I get it, folks. Most parents don’t want their children to struggle like they may have as young adults. But balancing that pull with the understanding that those struggles—and successes—is critical if your child is to emerge an independent adult with a solid self-image.
#2—Set realistic expectations early. Clarifying what you expect of your children financially sooner rather than later helps you and your kids. They need to know when you’re cutting the cord so they can prepare (hopefully with your guidance) well in advance. Whether you expect them to handle their own finances step by step or all at once, at 18 or 22, after high school or after graduate school, spell it out.
Moreover, make sure those expectations jive with your retirement plans. If your youngest child won’t graduate from high school until you’re 63, be honest with everyone about how much you can contribute to higher education. At the same time, don’t expect them to fund your retirement.
#3—Mom and Dad must be on the same page. One parent slipping the son or daughter money while the other fumes does little for a marriage or the emotional and financial well-being of the child.
Some years ago a friend of ours was really struggling with her 23-year-old son. After counseling, the soft-hearted parent realized the damage she was doing and sent her son packing. 25 years later, both parents and their son say it was a major milestone in their lives. He finally got a good job, became very responsible, and has raised two wonderful children. Now he’s actually thankful for the day both Mom and Dad said, “Enough is enough.”
Most parents understand what the right thing to do is; however, it can be difficult. That said, making the same accommodations for your child over and over will only produce the same result.
#4—Be a parent and a coach. Offer emotional support and financial mentoring. Saying “no” to financial assistance does not mean you can’t help with budgeting, résumé writing, professional networking, interview preparation—heck, whatever it takes! If you’re lucky enough to have a 20-something kid who will actually talk you about this stuff, jump on each and every opportunity to teach and listen.
Retiring rich is hard enough without paying for your child’s extended adolescence. The job market may be tough for new graduates, but forcing your child to navigate it anyway might just be the best way to help.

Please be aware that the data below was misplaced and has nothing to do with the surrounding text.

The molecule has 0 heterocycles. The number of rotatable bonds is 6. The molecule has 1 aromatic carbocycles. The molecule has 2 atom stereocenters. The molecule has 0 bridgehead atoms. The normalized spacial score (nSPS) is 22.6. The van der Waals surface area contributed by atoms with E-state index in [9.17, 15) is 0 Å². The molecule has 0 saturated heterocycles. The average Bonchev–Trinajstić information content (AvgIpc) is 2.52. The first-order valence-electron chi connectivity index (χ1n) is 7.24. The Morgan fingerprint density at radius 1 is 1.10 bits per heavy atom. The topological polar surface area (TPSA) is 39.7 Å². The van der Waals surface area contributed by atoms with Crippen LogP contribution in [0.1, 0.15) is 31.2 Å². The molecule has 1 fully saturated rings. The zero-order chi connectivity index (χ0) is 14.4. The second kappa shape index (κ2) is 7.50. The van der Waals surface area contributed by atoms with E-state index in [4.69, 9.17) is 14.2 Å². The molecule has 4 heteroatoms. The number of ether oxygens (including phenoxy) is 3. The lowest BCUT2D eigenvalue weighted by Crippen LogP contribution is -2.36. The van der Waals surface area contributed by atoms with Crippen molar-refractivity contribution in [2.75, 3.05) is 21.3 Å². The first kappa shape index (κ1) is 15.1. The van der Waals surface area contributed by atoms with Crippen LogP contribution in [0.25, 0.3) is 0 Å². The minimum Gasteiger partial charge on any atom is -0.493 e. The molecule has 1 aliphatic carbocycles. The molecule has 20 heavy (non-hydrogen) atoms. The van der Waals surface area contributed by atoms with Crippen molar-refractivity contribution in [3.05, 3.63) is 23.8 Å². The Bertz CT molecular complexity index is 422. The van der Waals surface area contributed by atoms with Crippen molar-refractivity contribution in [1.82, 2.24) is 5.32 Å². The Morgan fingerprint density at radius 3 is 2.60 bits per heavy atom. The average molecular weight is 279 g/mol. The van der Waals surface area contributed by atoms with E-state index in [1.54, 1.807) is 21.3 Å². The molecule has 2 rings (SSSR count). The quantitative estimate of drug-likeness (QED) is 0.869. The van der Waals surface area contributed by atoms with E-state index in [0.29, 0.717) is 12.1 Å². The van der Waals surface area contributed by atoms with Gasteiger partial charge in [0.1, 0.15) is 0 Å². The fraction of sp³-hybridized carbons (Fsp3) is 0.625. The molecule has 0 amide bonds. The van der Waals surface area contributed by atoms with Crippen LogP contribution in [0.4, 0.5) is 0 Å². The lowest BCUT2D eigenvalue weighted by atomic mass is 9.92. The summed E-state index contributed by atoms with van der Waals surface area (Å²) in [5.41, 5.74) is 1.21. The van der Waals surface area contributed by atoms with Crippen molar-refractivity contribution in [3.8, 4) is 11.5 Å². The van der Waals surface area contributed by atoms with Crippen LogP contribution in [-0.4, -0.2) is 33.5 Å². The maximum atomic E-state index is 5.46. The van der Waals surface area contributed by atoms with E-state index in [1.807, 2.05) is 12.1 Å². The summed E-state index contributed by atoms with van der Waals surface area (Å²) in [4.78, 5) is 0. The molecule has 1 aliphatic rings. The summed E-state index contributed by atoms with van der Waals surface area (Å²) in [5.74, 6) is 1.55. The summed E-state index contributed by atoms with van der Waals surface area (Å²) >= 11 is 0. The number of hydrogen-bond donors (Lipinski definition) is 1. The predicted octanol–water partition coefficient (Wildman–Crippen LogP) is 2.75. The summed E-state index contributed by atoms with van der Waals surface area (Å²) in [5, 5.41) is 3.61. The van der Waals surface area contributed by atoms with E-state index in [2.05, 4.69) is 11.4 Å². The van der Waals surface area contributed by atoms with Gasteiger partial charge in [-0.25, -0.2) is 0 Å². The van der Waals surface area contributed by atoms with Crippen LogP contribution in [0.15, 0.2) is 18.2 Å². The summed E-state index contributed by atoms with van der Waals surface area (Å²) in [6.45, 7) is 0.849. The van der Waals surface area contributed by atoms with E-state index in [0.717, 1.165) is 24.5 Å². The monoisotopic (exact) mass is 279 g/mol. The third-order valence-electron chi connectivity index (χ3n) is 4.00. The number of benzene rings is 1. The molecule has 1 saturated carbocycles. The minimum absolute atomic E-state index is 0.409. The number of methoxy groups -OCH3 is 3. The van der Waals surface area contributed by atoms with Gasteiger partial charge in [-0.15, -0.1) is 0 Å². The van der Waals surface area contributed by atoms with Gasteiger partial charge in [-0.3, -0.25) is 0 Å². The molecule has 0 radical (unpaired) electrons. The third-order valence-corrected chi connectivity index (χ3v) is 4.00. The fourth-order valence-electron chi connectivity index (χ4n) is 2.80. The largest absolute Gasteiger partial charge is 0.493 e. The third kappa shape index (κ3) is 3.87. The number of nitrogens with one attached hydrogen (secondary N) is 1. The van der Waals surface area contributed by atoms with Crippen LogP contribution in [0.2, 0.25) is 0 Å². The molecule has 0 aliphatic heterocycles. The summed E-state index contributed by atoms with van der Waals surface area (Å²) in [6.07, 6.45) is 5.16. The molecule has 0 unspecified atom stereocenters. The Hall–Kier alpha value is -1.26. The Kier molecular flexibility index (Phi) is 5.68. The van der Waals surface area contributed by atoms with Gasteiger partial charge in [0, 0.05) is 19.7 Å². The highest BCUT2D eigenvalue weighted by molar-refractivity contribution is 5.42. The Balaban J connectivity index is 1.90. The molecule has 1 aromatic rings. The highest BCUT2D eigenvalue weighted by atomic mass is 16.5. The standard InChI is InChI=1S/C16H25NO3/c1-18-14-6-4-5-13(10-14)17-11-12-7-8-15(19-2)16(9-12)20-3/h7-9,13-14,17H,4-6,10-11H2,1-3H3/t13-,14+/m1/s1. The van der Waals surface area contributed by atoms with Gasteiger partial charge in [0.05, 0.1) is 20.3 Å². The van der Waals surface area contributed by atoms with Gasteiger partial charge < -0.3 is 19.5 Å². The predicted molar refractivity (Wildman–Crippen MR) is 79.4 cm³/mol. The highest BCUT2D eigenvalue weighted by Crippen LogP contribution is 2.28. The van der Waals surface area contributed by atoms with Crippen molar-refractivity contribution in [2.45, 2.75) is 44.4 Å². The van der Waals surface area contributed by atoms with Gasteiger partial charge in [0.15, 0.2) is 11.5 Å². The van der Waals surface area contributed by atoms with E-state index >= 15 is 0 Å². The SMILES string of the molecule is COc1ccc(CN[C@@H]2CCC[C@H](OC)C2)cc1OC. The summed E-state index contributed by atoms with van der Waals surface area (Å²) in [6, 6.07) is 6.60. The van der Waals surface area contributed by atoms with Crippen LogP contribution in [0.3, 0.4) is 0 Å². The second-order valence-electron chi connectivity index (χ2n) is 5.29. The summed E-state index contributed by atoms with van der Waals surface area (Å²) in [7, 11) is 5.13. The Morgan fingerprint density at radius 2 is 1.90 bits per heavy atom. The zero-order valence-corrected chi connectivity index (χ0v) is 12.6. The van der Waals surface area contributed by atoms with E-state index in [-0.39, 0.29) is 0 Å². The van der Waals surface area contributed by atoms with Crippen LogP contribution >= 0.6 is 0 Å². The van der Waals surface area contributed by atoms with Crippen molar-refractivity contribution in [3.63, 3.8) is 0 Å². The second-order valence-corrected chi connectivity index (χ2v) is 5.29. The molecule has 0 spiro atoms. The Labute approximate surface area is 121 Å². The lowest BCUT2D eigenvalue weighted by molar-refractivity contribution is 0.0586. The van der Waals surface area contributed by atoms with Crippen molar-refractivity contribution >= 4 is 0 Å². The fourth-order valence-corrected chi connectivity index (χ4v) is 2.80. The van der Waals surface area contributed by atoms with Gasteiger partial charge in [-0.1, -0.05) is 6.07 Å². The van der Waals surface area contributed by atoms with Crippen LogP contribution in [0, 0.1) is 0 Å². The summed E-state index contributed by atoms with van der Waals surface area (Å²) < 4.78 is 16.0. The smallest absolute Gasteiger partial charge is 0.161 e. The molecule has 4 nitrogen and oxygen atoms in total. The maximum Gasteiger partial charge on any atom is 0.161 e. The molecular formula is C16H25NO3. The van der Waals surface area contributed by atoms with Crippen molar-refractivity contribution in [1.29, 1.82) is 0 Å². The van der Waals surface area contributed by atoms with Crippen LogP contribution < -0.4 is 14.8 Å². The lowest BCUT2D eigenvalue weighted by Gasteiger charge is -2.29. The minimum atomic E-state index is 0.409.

When Your Bedroom Isn’t Yours Anymore
Within months of my oldest daughter, Dawn, marrying and moving out of our house, one of my son’s high-school teammates, Mark, moved in for his senior year of high school. Mark’s parents had been transferred out of town, and he wanted to finish high school where he’d started. We offered to put him up for the year.
When Dawn came over and saw how we’d transformed her feminine bedroom into Mark’s room, she started to cry. That was her bedroom!
Her mother and I looked at each other, and Mom said, “Now it’s Mark’s room. Your bedroom is in your own home.” It was a very special moment. I found it quite amusing how quickly Dawn turned her own daughter’s bedroom into an office when she moved out.
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On the Lighter Side
Thank you to everyone who kindly dropped me a note about my missive on women’s financial independence. It’s a subject near and dear to my heart, and many of you share the same concerns. I love hearing from you.
For all the baseball fans, the annual All-Star game is coming up. I hope your team is well represented. Derek Jeter, who follows a long list of Yankee shortstops who’ve ended up in the Hall of Fame, will be making his final appearance. Jeter has a home in Tampa, and we see him occasionally about town. He seems polite and certainly not flamboyant. While I’m not a Yankee fan, I tip my hat to him for giving baseball fans a lot of thrills over the years. I wish him well.
Our Cubs’ young shortstop, Starlin Castro, was voted to the All-Star team. While the Yankees have the most winning record in baseball, the Cubs hold the record for futility. They haven’t won a world championship since 1908. I hope in another 15 years or so our guy will have earned the same respect on the field as Mr. Jeter.
As long as we’re discussing sports, here are some clever sports quotations courtesy of my friend Courtenay W.
- “When they operated, I told them to add in a Koufax fastball. They did—but unfortunately it was Mrs. Koufax’s.”—Tommy John, NY Yankees, recalling his 1974 arm surgery
- “The only difference between me and General Custer is that I have to watch the films on Sunday.”—Rick Venturi, Northwestern U. football coach
- “Last year we couldn’t win at home, and we were losing on the road. My failure as a coach was that I couldn’t think of anyplace else to play.”—Harry Neale, professional hockey coach
Until next week…